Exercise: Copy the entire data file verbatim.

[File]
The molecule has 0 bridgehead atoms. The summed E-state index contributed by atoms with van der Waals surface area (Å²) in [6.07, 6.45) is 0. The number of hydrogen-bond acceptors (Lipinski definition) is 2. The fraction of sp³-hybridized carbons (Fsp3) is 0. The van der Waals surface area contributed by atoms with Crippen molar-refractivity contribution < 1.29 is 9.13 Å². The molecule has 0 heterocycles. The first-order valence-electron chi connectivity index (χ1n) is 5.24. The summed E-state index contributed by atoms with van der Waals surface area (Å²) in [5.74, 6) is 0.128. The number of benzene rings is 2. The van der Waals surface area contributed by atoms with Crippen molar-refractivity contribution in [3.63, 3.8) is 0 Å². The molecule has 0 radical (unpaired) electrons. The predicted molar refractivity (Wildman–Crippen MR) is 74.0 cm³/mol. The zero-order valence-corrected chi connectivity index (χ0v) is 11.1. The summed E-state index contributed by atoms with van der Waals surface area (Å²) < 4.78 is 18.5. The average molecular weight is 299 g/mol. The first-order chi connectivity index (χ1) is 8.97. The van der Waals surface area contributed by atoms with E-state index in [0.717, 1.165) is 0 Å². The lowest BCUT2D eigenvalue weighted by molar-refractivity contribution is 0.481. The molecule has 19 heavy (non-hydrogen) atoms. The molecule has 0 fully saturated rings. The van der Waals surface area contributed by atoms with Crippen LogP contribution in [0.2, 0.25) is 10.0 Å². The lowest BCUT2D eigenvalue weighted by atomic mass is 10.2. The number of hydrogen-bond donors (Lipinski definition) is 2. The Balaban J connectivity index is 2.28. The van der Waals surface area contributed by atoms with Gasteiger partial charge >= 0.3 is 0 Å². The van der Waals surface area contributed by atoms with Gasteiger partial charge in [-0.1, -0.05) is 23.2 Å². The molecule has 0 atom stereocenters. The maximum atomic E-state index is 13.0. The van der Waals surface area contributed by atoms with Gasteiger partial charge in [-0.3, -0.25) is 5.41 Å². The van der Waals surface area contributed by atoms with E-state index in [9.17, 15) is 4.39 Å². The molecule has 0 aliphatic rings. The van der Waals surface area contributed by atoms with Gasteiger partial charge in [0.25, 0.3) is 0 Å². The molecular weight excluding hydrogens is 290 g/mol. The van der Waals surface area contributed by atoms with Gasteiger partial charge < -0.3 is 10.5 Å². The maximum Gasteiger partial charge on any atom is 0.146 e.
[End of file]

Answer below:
The molecule has 0 bridgehead atoms. The summed E-state index contributed by atoms with van der Waals surface area (Å²) in [6.07, 6.45) is 0. The number of hydrogen-bond acceptors (Lipinski definition) is 2. The fraction of sp³-hybridized carbons (Fsp3) is 0. The van der Waals surface area contributed by atoms with Crippen molar-refractivity contribution < 1.29 is 9.13 Å². The molecule has 0 heterocycles. The first-order valence-electron chi connectivity index (χ1n) is 5.24. The summed E-state index contributed by atoms with van der Waals surface area (Å²) in [5.74, 6) is 0.128. The number of benzene rings is 2. The van der Waals surface area contributed by atoms with Crippen molar-refractivity contribution in [3.63, 3.8) is 0 Å². The molecule has 0 radical (unpaired) electrons. The predicted molar refractivity (Wildman–Crippen MR) is 74.0 cm³/mol. The zero-order valence-corrected chi connectivity index (χ0v) is 11.1. The summed E-state index contributed by atoms with van der Waals surface area (Å²) < 4.78 is 18.5. The average molecular weight is 299 g/mol. The first-order chi connectivity index (χ1) is 8.97. The van der Waals surface area contributed by atoms with E-state index in [0.717, 1.165) is 0 Å². The lowest BCUT2D eigenvalue weighted by molar-refractivity contribution is 0.481. The molecule has 19 heavy (non-hydrogen) atoms. The molecule has 0 fully saturated rings. The van der Waals surface area contributed by atoms with Crippen LogP contribution in [0.2, 0.25) is 10.0 Å². The lowest BCUT2D eigenvalue weighted by atomic mass is 10.2. The number of hydrogen-bond donors (Lipinski definition) is 2. The Balaban J connectivity index is 2.28. The van der Waals surface area contributed by atoms with Gasteiger partial charge >= 0.3 is 0 Å². The van der Waals surface area contributed by atoms with Gasteiger partial charge in [-0.1, -0.05) is 23.2 Å². The molecule has 0 atom stereocenters. The maximum atomic E-state index is 13.0. The van der Waals surface area contributed by atoms with Gasteiger partial charge in [-0.3, -0.25) is 5.41 Å². The van der Waals surface area contributed by atoms with E-state index in [9.17, 15) is 4.39 Å². The molecule has 0 aliphatic rings. The van der Waals surface area contributed by atoms with Gasteiger partial charge in [0.25, 0.3) is 0 Å². The molecular weight excluding hydrogens is 290 g/mol. The van der Waals surface area contributed by atoms with Gasteiger partial charge < -0.3 is 10.5 Å². The maximum Gasteiger partial charge on any atom is 0.146 e.